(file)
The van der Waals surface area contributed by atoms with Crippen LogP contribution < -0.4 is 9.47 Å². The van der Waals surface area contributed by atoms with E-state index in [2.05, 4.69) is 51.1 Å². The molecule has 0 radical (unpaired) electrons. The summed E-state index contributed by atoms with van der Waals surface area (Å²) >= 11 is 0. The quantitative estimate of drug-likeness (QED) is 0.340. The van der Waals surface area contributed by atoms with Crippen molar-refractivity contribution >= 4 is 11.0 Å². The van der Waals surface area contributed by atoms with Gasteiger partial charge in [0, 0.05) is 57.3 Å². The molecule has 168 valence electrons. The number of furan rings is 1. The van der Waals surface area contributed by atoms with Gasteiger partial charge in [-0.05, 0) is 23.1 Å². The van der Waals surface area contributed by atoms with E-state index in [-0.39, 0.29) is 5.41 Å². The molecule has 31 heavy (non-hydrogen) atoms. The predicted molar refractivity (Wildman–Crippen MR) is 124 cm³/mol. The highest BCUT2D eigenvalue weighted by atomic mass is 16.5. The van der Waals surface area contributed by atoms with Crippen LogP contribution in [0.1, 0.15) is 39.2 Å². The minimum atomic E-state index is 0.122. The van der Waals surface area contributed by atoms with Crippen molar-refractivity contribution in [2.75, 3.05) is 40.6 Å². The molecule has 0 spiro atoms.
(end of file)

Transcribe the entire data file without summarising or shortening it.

The van der Waals surface area contributed by atoms with Crippen LogP contribution < -0.4 is 9.47 Å². The van der Waals surface area contributed by atoms with E-state index in [2.05, 4.69) is 51.1 Å². The molecule has 0 radical (unpaired) electrons. The summed E-state index contributed by atoms with van der Waals surface area (Å²) >= 11 is 0. The quantitative estimate of drug-likeness (QED) is 0.340. The van der Waals surface area contributed by atoms with Crippen molar-refractivity contribution >= 4 is 11.0 Å². The van der Waals surface area contributed by atoms with Gasteiger partial charge in [0, 0.05) is 57.3 Å². The molecule has 168 valence electrons. The number of furan rings is 1. The van der Waals surface area contributed by atoms with Gasteiger partial charge in [-0.05, 0) is 23.1 Å². The van der Waals surface area contributed by atoms with E-state index in [-0.39, 0.29) is 5.41 Å². The molecule has 31 heavy (non-hydrogen) atoms. The predicted molar refractivity (Wildman–Crippen MR) is 124 cm³/mol. The highest BCUT2D eigenvalue weighted by atomic mass is 16.5. The van der Waals surface area contributed by atoms with Crippen LogP contribution in [0.1, 0.15) is 39.2 Å². The minimum atomic E-state index is 0.122. The van der Waals surface area contributed by atoms with Crippen molar-refractivity contribution in [2.75, 3.05) is 40.6 Å². The molecule has 0 spiro atoms.